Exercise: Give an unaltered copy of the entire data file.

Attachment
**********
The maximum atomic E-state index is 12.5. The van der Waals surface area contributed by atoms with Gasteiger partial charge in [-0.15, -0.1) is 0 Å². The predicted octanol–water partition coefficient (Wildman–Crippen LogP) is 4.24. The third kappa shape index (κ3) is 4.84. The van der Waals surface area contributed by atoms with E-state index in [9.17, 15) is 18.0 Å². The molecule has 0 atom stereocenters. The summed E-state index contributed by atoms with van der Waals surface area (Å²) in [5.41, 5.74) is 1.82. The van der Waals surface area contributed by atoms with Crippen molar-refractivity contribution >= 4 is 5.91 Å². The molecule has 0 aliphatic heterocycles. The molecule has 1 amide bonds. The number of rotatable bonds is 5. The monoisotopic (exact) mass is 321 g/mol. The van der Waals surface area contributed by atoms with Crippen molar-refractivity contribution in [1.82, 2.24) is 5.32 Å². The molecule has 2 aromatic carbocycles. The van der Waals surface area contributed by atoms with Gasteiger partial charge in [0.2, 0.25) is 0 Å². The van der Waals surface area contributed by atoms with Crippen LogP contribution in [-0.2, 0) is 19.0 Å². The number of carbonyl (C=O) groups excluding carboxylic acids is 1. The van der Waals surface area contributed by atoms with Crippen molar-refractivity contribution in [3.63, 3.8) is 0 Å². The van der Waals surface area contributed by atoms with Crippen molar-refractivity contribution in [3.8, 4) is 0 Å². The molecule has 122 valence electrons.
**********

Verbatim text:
The maximum atomic E-state index is 12.5. The van der Waals surface area contributed by atoms with Gasteiger partial charge in [-0.15, -0.1) is 0 Å². The predicted octanol–water partition coefficient (Wildman–Crippen LogP) is 4.24. The third kappa shape index (κ3) is 4.84. The van der Waals surface area contributed by atoms with E-state index in [9.17, 15) is 18.0 Å². The molecule has 0 atom stereocenters. The summed E-state index contributed by atoms with van der Waals surface area (Å²) in [5.41, 5.74) is 1.82. The van der Waals surface area contributed by atoms with Crippen molar-refractivity contribution >= 4 is 5.91 Å². The molecule has 0 aliphatic heterocycles. The molecule has 1 amide bonds. The number of rotatable bonds is 5. The monoisotopic (exact) mass is 321 g/mol. The van der Waals surface area contributed by atoms with Crippen molar-refractivity contribution in [1.82, 2.24) is 5.32 Å². The molecule has 2 aromatic carbocycles. The van der Waals surface area contributed by atoms with Gasteiger partial charge in [0.2, 0.25) is 0 Å². The van der Waals surface area contributed by atoms with Crippen LogP contribution in [-0.2, 0) is 19.0 Å². The number of carbonyl (C=O) groups excluding carboxylic acids is 1. The van der Waals surface area contributed by atoms with Crippen molar-refractivity contribution in [3.63, 3.8) is 0 Å². The van der Waals surface area contributed by atoms with Crippen molar-refractivity contribution in [3.8, 4) is 0 Å². The molecule has 122 valence electrons.